(HealthDay News) -- Teething usually starts during a child's first four to seven months. If your infant doesn't show any teeth until much later, don't worry. This may be determined by heredity, and it doesn't necessarily mean that anything is wrong.
Teething occasionally may cause mild irritability, crying, low-grade temperature (but not more than 100 degrees Fahrenheit), excessive drooling, and a desire to chew on something hard. Usually, the gums around new teeth will be tender and swell.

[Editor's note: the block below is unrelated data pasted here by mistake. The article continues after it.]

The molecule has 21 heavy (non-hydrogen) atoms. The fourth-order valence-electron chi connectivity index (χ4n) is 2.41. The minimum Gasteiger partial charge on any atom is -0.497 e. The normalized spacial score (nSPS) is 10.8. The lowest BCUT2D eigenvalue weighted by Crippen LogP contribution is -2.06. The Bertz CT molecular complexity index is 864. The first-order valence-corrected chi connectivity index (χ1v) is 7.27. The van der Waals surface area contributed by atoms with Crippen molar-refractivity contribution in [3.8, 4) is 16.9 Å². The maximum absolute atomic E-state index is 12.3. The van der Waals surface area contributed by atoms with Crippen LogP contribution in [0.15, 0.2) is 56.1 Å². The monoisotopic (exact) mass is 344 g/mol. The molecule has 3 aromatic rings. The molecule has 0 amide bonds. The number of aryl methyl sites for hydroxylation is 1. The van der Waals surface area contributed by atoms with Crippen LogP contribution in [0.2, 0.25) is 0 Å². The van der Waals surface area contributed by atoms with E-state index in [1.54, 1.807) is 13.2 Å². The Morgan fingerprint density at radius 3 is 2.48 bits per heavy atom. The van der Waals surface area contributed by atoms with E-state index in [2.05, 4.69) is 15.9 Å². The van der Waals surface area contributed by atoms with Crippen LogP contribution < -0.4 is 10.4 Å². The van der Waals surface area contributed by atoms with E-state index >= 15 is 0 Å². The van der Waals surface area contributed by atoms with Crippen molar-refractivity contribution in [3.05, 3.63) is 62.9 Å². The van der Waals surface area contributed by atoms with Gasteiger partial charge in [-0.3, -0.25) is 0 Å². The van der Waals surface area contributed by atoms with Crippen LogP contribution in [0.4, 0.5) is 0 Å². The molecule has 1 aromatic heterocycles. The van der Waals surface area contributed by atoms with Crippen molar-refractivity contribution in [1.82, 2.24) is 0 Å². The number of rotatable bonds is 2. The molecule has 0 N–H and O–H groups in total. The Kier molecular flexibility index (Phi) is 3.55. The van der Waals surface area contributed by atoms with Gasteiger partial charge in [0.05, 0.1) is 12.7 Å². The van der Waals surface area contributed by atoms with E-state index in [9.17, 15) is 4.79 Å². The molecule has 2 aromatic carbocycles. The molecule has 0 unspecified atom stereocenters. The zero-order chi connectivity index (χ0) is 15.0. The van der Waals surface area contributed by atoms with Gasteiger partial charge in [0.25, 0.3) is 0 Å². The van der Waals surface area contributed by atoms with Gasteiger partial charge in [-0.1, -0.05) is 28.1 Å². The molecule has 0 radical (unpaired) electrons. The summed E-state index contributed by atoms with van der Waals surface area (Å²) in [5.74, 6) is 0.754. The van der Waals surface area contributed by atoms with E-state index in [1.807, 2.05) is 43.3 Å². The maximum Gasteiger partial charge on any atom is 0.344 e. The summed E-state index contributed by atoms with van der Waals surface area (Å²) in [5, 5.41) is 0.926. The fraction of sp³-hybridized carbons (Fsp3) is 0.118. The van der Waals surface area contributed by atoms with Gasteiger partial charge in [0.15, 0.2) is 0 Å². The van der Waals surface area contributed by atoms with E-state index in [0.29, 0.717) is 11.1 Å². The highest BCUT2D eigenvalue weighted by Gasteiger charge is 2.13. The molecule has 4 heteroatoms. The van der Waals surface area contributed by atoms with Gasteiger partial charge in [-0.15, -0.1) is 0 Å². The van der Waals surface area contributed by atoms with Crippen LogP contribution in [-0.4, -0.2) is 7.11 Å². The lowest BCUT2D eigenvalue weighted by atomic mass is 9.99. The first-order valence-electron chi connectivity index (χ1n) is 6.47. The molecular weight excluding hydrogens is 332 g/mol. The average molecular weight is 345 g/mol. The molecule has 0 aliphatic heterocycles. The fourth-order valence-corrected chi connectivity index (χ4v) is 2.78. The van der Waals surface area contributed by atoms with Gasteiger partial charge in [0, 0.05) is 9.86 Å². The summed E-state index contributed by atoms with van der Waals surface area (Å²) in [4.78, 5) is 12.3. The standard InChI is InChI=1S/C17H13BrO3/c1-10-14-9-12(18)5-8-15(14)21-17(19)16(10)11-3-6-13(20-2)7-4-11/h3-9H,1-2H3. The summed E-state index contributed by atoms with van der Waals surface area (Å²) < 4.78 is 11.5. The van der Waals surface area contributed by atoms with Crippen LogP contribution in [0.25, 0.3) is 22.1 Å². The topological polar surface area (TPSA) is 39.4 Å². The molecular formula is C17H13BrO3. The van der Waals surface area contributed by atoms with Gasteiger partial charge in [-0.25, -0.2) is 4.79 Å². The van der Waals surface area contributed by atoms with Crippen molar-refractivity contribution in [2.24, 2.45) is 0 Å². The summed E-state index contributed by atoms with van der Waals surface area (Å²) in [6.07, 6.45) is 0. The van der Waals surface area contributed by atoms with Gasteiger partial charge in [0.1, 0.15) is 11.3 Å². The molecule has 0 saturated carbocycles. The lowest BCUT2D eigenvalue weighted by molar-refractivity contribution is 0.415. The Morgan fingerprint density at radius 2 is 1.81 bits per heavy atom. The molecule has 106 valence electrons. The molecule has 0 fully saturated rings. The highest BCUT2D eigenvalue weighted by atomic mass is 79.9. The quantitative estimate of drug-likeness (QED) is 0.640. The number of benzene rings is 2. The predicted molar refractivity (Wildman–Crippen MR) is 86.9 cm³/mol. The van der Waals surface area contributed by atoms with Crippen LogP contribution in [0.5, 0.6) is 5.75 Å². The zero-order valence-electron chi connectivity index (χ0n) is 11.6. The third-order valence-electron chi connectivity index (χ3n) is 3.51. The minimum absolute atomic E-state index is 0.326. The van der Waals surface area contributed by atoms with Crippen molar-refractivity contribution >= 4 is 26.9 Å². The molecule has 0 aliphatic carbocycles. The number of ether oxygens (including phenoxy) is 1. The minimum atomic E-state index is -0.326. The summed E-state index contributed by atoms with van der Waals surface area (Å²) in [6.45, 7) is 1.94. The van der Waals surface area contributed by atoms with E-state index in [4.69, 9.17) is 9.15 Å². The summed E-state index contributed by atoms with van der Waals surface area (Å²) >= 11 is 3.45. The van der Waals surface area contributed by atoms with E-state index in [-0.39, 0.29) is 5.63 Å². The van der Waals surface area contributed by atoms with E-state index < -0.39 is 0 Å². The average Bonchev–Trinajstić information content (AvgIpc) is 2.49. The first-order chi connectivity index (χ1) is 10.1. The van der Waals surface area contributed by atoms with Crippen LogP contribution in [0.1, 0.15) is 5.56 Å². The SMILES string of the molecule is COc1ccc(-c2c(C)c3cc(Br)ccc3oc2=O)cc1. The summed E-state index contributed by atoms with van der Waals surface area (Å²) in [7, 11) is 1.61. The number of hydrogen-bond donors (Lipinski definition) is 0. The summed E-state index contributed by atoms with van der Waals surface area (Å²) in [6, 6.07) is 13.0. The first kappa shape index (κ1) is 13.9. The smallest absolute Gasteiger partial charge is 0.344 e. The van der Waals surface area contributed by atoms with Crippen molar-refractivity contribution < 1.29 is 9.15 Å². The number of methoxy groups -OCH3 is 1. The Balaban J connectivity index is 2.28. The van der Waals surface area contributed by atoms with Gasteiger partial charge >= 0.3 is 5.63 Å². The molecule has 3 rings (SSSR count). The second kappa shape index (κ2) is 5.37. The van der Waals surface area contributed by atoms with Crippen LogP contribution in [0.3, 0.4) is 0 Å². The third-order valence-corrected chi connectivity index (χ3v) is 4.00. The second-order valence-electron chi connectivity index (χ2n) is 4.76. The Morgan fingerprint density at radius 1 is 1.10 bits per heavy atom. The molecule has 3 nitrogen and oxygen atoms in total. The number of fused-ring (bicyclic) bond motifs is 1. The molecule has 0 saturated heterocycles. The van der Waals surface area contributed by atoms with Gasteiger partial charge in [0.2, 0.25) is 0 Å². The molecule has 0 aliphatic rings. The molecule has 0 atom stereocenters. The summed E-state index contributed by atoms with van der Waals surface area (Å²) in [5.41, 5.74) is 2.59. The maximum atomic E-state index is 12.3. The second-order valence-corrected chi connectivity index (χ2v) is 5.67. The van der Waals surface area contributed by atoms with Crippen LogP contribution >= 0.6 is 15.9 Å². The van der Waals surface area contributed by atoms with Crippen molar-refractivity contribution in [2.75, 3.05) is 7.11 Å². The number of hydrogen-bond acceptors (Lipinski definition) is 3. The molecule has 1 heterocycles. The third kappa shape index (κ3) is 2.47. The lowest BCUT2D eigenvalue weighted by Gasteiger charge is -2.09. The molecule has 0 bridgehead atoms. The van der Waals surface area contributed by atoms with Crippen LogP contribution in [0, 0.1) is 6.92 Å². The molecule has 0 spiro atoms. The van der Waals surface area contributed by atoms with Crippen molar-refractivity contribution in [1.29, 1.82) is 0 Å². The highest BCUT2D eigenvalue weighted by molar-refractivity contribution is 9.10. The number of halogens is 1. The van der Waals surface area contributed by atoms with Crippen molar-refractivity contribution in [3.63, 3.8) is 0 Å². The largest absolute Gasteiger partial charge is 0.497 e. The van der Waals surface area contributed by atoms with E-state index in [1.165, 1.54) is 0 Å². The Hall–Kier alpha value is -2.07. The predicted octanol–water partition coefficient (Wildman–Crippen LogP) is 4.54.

To ease your baby's discomfort, the American Academy of Pediatrics recommends that you try gently rubbing or massaging the gums with one of your fingers. Teething rings are helpful, too, but they should be made of firm rubber.
Pain relievers and medications that you rub on the gums usually aren't useful, since they wash out of the baby's mouth within minutes. If your child seems particularly miserable or has a fever higher than 100 degrees, teething probably isn't the cause. You should consult your pediatrician as soon as possible.